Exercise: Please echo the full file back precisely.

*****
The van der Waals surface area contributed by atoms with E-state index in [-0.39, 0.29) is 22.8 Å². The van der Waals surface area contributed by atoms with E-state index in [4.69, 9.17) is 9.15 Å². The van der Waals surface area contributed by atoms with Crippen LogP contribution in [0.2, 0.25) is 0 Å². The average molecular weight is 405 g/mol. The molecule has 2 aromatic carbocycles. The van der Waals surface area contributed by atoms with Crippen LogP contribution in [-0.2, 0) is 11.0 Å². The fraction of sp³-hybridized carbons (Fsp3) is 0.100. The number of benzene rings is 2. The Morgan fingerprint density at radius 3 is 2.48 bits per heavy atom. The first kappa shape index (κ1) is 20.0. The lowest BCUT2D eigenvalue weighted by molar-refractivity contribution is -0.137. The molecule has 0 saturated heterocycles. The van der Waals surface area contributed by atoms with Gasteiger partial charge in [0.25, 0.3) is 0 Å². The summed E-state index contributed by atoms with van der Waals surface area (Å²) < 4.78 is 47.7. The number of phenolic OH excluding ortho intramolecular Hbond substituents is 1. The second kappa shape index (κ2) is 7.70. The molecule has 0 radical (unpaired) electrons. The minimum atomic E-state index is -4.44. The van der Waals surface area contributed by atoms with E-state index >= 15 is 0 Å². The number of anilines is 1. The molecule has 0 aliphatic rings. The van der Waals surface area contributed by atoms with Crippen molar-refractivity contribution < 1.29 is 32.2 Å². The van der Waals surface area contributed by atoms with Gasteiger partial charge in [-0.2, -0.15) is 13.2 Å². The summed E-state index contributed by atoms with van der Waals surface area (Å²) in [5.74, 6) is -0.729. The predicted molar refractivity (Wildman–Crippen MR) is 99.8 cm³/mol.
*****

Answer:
The van der Waals surface area contributed by atoms with E-state index in [-0.39, 0.29) is 22.8 Å². The van der Waals surface area contributed by atoms with E-state index in [4.69, 9.17) is 9.15 Å². The van der Waals surface area contributed by atoms with Crippen LogP contribution in [0.2, 0.25) is 0 Å². The average molecular weight is 405 g/mol. The molecule has 2 aromatic carbocycles. The van der Waals surface area contributed by atoms with Crippen LogP contribution in [-0.2, 0) is 11.0 Å². The fraction of sp³-hybridized carbons (Fsp3) is 0.100. The number of benzene rings is 2. The Morgan fingerprint density at radius 3 is 2.48 bits per heavy atom. The first kappa shape index (κ1) is 20.0. The lowest BCUT2D eigenvalue weighted by molar-refractivity contribution is -0.137. The molecule has 0 saturated heterocycles. The van der Waals surface area contributed by atoms with Gasteiger partial charge in [0.25, 0.3) is 0 Å². The summed E-state index contributed by atoms with van der Waals surface area (Å²) < 4.78 is 47.7. The number of phenolic OH excluding ortho intramolecular Hbond substituents is 1. The second kappa shape index (κ2) is 7.70. The molecule has 0 radical (unpaired) electrons. The minimum atomic E-state index is -4.44. The van der Waals surface area contributed by atoms with E-state index >= 15 is 0 Å². The number of anilines is 1. The molecule has 0 aliphatic rings. The van der Waals surface area contributed by atoms with Crippen molar-refractivity contribution < 1.29 is 32.2 Å². The van der Waals surface area contributed by atoms with Gasteiger partial charge in [-0.2, -0.15) is 13.2 Å². The summed E-state index contributed by atoms with van der Waals surface area (Å²) in [5.74, 6) is -0.729. The predicted molar refractivity (Wildman–Crippen MR) is 99.8 cm³/mol.